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In Gaza, it's not easy being green

Hamas, seeking to portray Gaza as undeveloped, stifles green projects.

Much of the international community has condemned the blockade, saying it creates a humanitarian crisis in Gaza. Israel says the blockade is necessary to keep political pressure on Hamas, which lists the destruction of the Jewish state among its chief priorities.

Switching to green energy and building techniques, analysts said, could help Gaza thwart Israel’s obstruction.

A recent project by the United Nations Relief and Works Agency in Gaza aimed to build houses using mud instead of cement and steel, which are on the list of items Israel prohibits from entering Gaza.

New houses are essential for Palestinians to keep up with their booming population. Palestinians have also, for the most part, been unable to rebuild houses damaged or destroyed in last January’s war with Israel.

So with a local company providing the design work, the United Nations’ relief agency began its project to build mud houses.

“At first the local government encouraged using mud as alternative building material because cement and steel were not allowed to enter Gaza,” said Ahmed Mohaisen, a professor of architecture at the Islamic University of Gaza.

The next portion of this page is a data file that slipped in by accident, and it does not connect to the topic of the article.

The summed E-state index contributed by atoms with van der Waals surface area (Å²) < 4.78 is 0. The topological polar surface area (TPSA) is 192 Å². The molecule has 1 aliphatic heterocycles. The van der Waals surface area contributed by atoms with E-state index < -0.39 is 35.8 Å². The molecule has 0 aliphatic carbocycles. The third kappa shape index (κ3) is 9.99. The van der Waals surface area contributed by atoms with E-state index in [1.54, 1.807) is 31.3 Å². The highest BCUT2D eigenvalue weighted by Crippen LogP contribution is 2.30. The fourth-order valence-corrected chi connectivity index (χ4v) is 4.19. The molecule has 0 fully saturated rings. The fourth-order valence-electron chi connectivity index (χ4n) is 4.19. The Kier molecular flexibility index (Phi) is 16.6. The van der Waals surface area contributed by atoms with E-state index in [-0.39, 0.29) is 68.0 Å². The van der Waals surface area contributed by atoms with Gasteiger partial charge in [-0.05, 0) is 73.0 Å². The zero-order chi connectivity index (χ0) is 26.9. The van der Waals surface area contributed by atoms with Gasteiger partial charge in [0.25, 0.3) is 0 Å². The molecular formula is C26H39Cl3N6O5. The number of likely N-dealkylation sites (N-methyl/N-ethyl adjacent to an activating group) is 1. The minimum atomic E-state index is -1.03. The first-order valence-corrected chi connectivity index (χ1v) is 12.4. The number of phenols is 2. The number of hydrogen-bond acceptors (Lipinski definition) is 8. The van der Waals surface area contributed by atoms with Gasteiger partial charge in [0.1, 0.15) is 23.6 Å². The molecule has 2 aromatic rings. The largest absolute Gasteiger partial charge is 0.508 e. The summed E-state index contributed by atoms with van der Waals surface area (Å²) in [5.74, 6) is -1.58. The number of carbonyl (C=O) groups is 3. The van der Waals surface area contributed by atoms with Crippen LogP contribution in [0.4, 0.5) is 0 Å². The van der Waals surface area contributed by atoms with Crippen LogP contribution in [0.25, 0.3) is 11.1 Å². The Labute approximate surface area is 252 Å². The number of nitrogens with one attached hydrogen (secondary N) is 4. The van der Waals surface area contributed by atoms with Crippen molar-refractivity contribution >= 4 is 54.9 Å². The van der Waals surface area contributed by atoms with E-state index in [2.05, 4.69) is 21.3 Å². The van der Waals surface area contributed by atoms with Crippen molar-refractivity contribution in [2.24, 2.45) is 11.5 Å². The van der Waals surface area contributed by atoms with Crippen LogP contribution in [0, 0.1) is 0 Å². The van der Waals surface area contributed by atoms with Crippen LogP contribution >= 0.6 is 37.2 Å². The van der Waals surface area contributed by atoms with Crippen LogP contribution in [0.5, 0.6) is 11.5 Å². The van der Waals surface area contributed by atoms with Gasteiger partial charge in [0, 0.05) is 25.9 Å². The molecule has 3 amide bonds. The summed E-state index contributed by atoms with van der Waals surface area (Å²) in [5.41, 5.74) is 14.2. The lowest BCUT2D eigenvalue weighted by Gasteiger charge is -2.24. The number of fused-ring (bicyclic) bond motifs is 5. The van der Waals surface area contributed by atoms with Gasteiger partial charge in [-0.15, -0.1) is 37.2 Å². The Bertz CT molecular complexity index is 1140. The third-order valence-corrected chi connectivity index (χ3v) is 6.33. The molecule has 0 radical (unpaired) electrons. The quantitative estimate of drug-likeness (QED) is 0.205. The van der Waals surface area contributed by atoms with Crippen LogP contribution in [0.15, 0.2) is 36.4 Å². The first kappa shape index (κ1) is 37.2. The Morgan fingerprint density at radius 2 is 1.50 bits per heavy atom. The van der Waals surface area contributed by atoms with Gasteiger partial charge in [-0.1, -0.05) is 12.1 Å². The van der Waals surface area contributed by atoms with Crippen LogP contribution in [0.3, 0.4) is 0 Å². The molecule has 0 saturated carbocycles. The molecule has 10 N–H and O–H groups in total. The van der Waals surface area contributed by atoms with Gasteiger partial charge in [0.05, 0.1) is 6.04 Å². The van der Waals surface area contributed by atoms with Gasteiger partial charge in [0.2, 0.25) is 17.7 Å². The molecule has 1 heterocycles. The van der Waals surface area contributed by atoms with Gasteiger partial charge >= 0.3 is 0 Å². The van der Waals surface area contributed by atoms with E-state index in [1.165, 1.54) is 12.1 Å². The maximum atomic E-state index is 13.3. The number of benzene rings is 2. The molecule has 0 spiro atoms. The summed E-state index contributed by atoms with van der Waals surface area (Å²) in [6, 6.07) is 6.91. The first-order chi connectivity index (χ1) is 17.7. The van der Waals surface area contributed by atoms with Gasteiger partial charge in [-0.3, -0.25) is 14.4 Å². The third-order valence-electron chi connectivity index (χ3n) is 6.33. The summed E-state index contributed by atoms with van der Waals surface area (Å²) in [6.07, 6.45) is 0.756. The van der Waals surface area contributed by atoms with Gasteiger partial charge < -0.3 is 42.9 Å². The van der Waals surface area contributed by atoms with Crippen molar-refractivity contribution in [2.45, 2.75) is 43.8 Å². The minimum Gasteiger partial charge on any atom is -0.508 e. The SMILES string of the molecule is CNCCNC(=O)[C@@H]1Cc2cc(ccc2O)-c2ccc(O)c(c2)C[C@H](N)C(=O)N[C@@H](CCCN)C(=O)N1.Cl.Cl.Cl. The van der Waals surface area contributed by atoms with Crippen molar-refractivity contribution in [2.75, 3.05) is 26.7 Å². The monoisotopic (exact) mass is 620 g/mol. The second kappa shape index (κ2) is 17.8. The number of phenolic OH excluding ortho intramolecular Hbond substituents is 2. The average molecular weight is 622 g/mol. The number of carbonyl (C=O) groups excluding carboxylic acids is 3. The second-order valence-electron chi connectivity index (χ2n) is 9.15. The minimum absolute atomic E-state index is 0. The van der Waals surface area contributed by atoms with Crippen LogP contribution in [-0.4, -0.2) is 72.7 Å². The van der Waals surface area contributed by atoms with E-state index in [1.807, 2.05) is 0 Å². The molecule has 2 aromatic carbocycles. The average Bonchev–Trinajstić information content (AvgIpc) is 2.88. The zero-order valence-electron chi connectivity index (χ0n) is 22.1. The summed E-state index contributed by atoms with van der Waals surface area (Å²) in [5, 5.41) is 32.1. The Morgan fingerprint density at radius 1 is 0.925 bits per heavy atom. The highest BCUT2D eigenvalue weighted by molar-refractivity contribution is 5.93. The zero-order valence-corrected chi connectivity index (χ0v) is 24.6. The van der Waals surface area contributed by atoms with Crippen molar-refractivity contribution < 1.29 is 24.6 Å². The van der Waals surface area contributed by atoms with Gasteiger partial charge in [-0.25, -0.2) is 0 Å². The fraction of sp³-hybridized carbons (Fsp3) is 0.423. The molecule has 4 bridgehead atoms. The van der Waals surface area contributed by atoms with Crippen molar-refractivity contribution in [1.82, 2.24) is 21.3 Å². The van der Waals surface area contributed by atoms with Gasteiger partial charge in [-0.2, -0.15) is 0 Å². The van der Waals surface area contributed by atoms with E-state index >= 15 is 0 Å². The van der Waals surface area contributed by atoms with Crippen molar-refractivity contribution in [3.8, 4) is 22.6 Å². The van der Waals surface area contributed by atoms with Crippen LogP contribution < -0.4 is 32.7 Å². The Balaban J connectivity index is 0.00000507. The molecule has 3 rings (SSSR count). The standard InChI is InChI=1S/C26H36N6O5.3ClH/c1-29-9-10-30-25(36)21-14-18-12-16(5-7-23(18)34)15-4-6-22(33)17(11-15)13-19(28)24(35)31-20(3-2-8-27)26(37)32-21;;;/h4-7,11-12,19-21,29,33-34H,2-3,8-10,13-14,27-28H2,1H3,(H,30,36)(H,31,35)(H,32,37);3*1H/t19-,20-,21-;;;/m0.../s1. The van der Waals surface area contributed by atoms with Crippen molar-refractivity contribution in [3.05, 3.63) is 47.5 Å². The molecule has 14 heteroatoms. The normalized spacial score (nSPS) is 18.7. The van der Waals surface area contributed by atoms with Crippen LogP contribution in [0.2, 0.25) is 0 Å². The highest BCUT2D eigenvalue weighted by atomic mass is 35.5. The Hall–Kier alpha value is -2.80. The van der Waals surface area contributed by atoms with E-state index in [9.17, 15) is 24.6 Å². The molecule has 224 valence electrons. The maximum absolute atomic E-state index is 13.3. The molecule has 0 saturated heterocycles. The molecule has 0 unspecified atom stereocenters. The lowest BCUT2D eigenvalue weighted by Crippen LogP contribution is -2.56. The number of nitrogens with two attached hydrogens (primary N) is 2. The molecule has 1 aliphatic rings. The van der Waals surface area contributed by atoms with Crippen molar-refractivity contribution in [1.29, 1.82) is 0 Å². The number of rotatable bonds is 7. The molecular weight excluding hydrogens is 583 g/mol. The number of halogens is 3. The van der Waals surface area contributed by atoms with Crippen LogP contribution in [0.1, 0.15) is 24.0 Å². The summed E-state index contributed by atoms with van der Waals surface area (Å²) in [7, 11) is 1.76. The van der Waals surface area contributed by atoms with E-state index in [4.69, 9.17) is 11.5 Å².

Quickly, though, the government had a change of heart.

“They were afraid that when the international community saw that the people had found another way to build buildings, the pressure would go down for Israel to open the gates,” Mohaisen said.

While both Hamas and Israel have all but ensured that alternative energy projects can’t progress in Gaza, some small-scale entrepreneurs have managed to achieve some small degree of success.

El Khazendar, whose green innovation became a casualty of the Israeli-Palestinian conflict, isn’t sure he’ll build a new electric car, saying that he’s too devastated by the loss of the last one.

He does, however, offer words of encouragement to future Palestinian green innovators, suggesting that the common man controls the future of Gaza’s environmental movement, despite an adversarial government.

“Because you need it, you do it,” El Khazendar said. “If I do it, many people can do it.”

Editor's note: In the fourth century B.C., Alexander the Great forged a path from Greece through the modern Middle East to Persia. It was a path of conquest that empires would follow through the ages. Traces of each can be seen today in the culture, monuments, continuing military presence and people along the route, which ended for Alexander in Babylon, in modern-day Iraq. In this project, GlobalPost correspondent Theodore May sets out to see how Alexander’s influence lives on. He will be blogging about his travels at Backpacking to Babylon.